If a bubble bursts

College students are a part of Eugene, and so is their rental market. But don’t expect an increase in student beds to translate to drastically lower rents. Amenities that college students want aren’t necessarily the ones that Eugene renters are demanding, and then there’s the problem of all the four-bedroom units that many families and single people don’t want or need being added to the market.

“I think the demand for four-bedroom units is pretty limited,” Dingman says. “You could probably rent some to non-students, but it’s primarily a student product.” According to his estimates, smaller infill-type apartments near campus are averaging between 2.5 and three bedrooms a unit, but most big new developments, such as Capstone and Core Campus, are averaging above three bedrooms.

Dingman predicts that the real student-housing-based change is going to be in the tenant mix throughout Eugene, with fewer students in typical multi-family apartment complexes and more students in the area surrounding campus. He says that a greater supply usually results in higher tenant turnover, with people moving to available housing that suits their taste or lifestyle better.

That’s bad news for smaller landlords. “These aren’t necessarily wealthy people,” says Eben Fodor, a Eugene-based community and land-use planning consultant and author. He says many of Eugene’s landlords are middle-class people who invested in a rental property, or other landlords counting on renters to cover expenses in retirement, and they don’t have the financial cushion to pay a mortgage, taxes and upkeep during longer vacancies. “Frequently rents are within $100 or so of covering costs per month,” he says.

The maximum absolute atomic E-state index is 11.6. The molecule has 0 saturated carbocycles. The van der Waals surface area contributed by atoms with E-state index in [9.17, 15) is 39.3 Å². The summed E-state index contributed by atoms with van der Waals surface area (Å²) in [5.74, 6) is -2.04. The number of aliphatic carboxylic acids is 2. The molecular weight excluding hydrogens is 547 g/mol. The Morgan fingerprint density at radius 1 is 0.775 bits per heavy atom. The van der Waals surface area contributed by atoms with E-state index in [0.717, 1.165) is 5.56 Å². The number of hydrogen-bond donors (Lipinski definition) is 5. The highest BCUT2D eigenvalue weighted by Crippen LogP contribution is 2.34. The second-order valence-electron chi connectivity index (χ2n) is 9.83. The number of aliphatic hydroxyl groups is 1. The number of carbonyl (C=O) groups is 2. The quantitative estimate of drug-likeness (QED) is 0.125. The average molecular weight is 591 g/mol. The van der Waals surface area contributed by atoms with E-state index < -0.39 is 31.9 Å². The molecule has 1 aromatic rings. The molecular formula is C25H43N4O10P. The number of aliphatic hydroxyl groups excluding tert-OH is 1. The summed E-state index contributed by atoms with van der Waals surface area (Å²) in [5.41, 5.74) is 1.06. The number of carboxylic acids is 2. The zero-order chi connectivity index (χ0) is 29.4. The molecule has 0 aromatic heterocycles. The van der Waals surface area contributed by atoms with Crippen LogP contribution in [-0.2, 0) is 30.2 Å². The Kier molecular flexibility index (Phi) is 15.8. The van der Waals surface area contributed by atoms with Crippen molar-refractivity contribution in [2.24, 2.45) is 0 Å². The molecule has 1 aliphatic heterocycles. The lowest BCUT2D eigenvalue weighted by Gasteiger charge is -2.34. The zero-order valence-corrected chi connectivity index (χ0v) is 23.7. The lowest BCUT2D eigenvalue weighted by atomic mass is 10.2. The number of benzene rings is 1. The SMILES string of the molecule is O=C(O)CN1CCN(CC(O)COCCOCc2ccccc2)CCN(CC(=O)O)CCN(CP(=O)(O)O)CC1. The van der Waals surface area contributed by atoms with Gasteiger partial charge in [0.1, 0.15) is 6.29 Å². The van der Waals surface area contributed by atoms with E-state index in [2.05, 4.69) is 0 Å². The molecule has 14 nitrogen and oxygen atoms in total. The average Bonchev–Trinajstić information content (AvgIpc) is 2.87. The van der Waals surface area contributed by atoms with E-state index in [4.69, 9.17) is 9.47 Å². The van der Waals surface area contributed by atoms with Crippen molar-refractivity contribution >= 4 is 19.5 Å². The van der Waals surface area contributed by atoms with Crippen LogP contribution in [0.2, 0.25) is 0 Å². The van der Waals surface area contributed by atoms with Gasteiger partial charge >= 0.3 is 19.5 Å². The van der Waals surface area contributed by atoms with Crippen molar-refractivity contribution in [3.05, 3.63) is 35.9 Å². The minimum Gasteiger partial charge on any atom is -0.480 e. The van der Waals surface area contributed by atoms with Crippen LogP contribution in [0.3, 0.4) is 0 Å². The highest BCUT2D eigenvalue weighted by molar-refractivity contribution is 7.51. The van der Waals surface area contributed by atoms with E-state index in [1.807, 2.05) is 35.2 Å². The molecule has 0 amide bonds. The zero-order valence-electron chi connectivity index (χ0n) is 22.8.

And, Fodor says, not all compact growth is good. Excessive localized density could cause overcrowded roads and other public infrastructure issues.

Fodor doesn’t see a clear winner if the student housing bubble bursts. “Renters could be the winners,” he says, “but it’s hard to say that that’s necessarily a winning proposition.” With a drastic oversupply in one type of housing comes vacancies somewhere, and that can make rental properties something owners don’t want to invest in, so rentals get shabby or sit vacant on the market for long periods of time. “That ends up affecting the real estate market and puts downward pressure on housing prices,” he says. “That affects everyone in Eugene who owns property.”

The bottom line for renters is something Dingman doesn’t think will change — with the rare exception of very overpriced outliers. “We’ve all seen the four-bedroom house renting for $2,500,” he says. “That may not be achievable in the future.”

For the rest of Eugene’s tenants, Dingman says things won’t change too much. “I think that the last thing anyone’s going to do is drop face rents,” he says. Instead, he expects to see more incentives like shorter lease terms or a month free with a 12-month lease.

If an overbuild occurs, which Dingman and Fodor think is looming, if not already present, and growth continues, there’s no leading indicator to stop projects before they start. Fodor says it can take months for vacancy rates to indicate a problem, and by then more development projects are in the works.

Denton from Axiometrics has simple advice for builders. “Know what else is being planned out there,” he says. “Make sure you know anyone else who’s building near you and how many other beds those properties have.”

And if a bubble bursts, renters, homeowners, small-scale landlords and the big out-of-state companies should all prepare to get wet.